Making Research Personal
There is one crucial component of being a member of the McNair Scholars Program: you must conduct research! I was very excited to become an undergraduate researcher, but I didn’t know what I wanted to explore. My love for language made me want to investigate everything and anything, but realistically I had to find a specific topic- and fast. With only eight weeks to develop and execute an original project, the clock was ticking.
My mentor provided me with classroom video recordings for her own research to use as data for my project. Not knowing what linguistic goldmines the data would hold, I watched all the recordings and noted segments that interested me. One interaction in particular immediately caught my attention. Two Latina high school students shared their experiences of being labeled because of their language use. What really struck home for me was a classroom discussion in which they revealed that they had been labeled as “sounding pocha” by their own families. Pocha is a negative term that is used to describe Mexicans who are born and raised in the U.S. who speak American Spanish. I was immediately able to relate to these two girls because I too have been called pocha by various family members. From that moment, I knew I wanted to explore language-related experiences of Latinas. I wasn’t doing this research just to fulfill a McNair requirement; I was doing this research for me: I wanted answers.
After going through systematically going through the data, I identified four ideologies, or cultural beliefs, about language that Latina youth face in their daily lives. The first ideology I came across was the idea of the superiority of the standard. In this belief, Standard English (English that we learn in the classroom) is believed to be “better” than other varieties of English, such as African American English and Chicano/a English. The second belief I identified was that for any social group, such as Mexican Americans, there is a specific linguistic variety that is essential to its identity, such as Mexican Spanish. Third, if someone doesn’t use the same linguistic variety as particular group, they are considered to be inauthentic. The final ideology, I came across was the idea that English is the dominant language and all other languages are beneath it.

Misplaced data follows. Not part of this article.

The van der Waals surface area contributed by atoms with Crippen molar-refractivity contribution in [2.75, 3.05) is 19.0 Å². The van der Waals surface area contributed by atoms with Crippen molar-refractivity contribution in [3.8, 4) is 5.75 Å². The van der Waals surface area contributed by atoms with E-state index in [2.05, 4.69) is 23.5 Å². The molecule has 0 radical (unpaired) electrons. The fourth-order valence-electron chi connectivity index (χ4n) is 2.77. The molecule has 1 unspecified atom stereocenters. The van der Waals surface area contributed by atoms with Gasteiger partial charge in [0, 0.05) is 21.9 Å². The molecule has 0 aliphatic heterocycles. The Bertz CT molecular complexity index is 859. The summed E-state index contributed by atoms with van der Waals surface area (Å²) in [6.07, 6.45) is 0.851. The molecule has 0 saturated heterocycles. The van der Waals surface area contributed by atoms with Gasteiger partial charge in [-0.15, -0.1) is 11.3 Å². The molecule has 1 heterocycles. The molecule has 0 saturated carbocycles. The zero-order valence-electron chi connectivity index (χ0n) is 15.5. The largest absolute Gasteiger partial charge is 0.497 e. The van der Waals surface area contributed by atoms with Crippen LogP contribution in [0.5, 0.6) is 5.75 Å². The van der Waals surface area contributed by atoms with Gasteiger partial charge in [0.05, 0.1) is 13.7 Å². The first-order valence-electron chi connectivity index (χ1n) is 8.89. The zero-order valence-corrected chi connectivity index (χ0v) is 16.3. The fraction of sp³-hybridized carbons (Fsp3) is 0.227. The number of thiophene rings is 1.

These beliefs are problematic because they create linguistic insecurities; that is speakers don’t feel proud of or confident in language. I have been able to relate to all of these ideas at one point or another in my life and so I know first-hand the negative repercussions of these ways of thinking. On the bright side, just as I was able to relate to the two girls in the data because of our similar experiences, youth can relate to each other and form bonds to help deal with and fight these ideas. I am fighting them through my research; my research isn’t just information: it’s power.